Written evidence from Dr Lisa Forsberg*, Dr Isra Black**, Dr Thomas Douglas*, Dr Jonathan Pugh* (COV0220)
Compulsory vaccination for Covid-19 and human rights law 5 Introduction and summary
We are academics working in the areas of philosophy and law, with specialisations in, inter alia, moral and political philosophy, biomedical ethics, health law, and human rights law.
Our submission pertains to compulsory Covid-19 vaccination:1 a requirement on 10 individuals to undergo vaccination as a condition of release from pandemic-related
2 Our evidence is forward-looking. We expect that a Covid-19 vaccine will become
3 available in sufficient quantity to enable population-wide immunisation. At that stage,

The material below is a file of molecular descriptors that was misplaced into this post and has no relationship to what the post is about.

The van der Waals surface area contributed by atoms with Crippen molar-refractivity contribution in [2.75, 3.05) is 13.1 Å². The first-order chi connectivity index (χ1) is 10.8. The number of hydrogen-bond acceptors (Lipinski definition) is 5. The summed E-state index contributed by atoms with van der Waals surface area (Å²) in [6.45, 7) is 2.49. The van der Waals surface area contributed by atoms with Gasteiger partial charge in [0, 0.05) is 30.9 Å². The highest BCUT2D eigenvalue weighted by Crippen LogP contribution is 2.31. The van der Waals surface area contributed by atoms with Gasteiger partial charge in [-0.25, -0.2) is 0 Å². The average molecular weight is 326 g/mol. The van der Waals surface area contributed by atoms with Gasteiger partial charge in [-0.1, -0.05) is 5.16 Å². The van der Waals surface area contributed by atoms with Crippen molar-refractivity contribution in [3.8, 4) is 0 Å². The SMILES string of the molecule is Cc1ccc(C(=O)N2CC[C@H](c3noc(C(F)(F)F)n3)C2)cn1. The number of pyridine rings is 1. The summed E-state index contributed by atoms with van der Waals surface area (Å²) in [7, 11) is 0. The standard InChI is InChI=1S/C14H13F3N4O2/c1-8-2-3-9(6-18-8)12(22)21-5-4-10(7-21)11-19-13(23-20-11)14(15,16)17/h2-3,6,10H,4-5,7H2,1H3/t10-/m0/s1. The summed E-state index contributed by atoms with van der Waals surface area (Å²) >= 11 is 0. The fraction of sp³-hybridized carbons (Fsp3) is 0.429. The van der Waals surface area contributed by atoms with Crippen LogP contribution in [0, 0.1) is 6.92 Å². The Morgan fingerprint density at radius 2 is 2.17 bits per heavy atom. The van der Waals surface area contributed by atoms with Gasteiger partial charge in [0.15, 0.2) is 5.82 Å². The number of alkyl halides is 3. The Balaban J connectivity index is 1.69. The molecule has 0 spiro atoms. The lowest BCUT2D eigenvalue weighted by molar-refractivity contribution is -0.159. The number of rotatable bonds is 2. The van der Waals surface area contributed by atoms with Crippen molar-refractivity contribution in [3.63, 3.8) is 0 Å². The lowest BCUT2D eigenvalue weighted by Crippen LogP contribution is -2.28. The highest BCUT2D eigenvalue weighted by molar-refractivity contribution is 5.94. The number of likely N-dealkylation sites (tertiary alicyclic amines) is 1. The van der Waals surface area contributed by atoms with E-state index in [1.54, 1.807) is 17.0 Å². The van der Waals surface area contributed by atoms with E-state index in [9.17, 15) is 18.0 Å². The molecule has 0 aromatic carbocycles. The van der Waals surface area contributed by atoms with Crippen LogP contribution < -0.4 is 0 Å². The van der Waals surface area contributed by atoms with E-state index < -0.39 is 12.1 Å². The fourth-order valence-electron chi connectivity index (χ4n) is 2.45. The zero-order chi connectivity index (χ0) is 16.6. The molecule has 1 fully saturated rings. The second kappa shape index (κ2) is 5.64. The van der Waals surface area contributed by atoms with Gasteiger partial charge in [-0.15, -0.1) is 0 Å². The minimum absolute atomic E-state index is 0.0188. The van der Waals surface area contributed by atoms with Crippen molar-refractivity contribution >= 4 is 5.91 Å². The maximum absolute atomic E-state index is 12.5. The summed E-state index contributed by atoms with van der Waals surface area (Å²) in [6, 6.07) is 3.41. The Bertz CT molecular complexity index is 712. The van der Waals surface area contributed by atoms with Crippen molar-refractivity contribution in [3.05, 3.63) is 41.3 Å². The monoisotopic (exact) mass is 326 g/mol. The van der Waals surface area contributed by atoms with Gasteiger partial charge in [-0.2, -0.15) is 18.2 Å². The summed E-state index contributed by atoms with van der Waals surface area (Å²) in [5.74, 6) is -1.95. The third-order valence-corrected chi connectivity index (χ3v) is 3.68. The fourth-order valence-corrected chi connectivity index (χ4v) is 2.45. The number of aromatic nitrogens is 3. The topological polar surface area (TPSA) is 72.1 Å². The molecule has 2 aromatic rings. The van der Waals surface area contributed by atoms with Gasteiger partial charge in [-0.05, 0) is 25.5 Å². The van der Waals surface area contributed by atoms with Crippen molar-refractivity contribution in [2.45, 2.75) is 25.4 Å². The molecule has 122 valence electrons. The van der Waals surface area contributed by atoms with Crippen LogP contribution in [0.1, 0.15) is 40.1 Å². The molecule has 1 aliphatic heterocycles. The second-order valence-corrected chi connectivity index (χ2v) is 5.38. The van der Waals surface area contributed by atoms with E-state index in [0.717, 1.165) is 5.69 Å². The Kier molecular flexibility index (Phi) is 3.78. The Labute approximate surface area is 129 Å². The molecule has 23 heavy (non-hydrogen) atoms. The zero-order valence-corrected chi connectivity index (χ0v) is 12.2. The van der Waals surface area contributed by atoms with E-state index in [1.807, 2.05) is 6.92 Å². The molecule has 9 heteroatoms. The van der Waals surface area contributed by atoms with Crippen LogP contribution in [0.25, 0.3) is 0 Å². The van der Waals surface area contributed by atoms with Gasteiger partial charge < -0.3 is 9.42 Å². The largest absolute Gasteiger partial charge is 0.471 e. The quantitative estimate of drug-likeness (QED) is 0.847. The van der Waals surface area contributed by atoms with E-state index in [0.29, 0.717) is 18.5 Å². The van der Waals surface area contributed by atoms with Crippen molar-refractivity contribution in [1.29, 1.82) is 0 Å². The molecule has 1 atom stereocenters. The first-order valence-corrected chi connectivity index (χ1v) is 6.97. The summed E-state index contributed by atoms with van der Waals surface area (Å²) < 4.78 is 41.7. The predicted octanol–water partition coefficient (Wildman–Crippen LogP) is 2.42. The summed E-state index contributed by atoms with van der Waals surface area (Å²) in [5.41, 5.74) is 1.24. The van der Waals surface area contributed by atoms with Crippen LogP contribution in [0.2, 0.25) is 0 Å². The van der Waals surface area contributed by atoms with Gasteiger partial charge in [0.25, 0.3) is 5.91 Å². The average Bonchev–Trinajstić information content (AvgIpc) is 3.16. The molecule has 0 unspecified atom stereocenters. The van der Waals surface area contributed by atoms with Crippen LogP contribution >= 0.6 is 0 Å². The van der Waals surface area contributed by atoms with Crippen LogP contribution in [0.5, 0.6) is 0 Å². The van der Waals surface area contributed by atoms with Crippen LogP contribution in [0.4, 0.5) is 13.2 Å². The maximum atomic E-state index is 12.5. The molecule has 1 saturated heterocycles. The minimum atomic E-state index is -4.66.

the Government will need to consider the means of delivery, including whether it is 15 necessary to legislate for compulsory vaccination. We consider the human rights law dimensions of compulsory vaccination by reference to the Human Rights Act 1998 and the European Convention on Human Rights. As such, our submission primarily
addresses a live issue the second question in the Committee’s call for evidence:
What will the impact of specific measures taken by Government to address the 20 Covid-19 pandemic be on human rights in the UK?
Our evidence takes the following form:
1. A discussion of the reasons why compulsory vaccination may need to be considered; 2. An overview of relevant legal provisions;
3. An examination of the human rights law compliance of compulsory vaccination.
25 Our analysis under 3 establishes two parity arguments:
a. If Covid-19 ‘lockdown’ measures are compatible with human rights law, then it is
30 arguable that compulsory vaccination is too (lockdown parity argument);
b. If compulsory medical treatment under mental health law for personal and public protection purposes is compatible with human rights law, then it is arguable that
compulsory vaccination is too (mental health parity argument).